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The College of Arts Sciences

Salma Shitia: 'I founded an organization to aid in the resettlement of refugees in Ithaca'

May 1, 2018

Salma Shitia

Near Eastern Studies

Prospect, CT & Cairo, Egypt

What is your main extracurricular activity--why is it important to you?

My main extracurricular activity is, "Cornell Welcomes Refugees." I founded the group in 2015 to aid in the resettlement of refugees here in Ithaca while promoting advocacy, education, philanthropy, art and translation. Asylum is a human right. The intervention of war machines, climate change imposed on developing countries by the "developed," and other factors displace millions of civilians. To recognize our privilege is the first step. The next is to fight the constant existence of such privilege.

Who or what influenced your Cornell education the most? How or why?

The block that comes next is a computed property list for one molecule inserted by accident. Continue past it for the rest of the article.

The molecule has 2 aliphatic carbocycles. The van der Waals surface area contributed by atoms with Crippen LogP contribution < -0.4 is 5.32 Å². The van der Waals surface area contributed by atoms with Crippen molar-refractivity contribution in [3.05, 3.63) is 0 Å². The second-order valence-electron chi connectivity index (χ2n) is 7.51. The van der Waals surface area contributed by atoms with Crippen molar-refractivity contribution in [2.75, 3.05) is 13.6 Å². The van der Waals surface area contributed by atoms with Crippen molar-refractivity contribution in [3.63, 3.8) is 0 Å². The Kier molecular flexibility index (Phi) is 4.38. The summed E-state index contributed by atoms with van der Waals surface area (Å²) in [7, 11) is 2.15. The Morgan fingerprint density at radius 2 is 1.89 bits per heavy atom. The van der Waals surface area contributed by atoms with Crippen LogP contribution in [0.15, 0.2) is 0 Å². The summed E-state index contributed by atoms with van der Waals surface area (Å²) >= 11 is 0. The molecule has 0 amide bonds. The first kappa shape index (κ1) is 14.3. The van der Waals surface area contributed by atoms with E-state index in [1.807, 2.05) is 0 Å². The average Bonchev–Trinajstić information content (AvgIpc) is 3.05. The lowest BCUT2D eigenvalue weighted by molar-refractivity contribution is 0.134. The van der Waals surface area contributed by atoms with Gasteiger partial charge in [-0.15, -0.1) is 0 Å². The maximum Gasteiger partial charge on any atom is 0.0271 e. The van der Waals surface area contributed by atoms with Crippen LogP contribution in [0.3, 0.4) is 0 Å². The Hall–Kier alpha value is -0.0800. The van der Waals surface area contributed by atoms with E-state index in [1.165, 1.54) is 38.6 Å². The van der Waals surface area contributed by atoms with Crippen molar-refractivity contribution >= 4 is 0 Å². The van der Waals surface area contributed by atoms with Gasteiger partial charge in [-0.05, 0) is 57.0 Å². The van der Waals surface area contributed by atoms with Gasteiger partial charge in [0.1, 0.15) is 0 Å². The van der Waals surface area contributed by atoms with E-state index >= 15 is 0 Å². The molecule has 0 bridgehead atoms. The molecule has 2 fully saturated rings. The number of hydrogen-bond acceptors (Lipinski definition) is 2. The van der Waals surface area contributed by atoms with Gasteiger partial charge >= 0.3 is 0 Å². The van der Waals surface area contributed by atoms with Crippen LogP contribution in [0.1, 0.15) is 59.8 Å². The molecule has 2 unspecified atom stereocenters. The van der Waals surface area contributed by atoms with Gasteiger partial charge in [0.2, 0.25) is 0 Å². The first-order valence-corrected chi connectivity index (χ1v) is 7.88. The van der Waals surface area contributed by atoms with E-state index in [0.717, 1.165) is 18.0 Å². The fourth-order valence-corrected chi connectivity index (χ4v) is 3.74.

A class called, "The History of the Israeli-Palestinian Conflict" with Professor Ross Brann influenced my Cornell education most. Watching students enter with such strong opinions on the conflict, yet shift their thought processes after critically thinking through a historical lens illustrated the importance of historical analysis for me.

What do you value about your liberal arts education?

My liberal arts education is unique, particularly in Near Eastern studies. Rather than learning surface-level history of a region, I was also challenged by requirements that encouraged the studies of language acquisition, geography, archeology, literature, religion and film across ancient and modern time periods.

Salma Shitia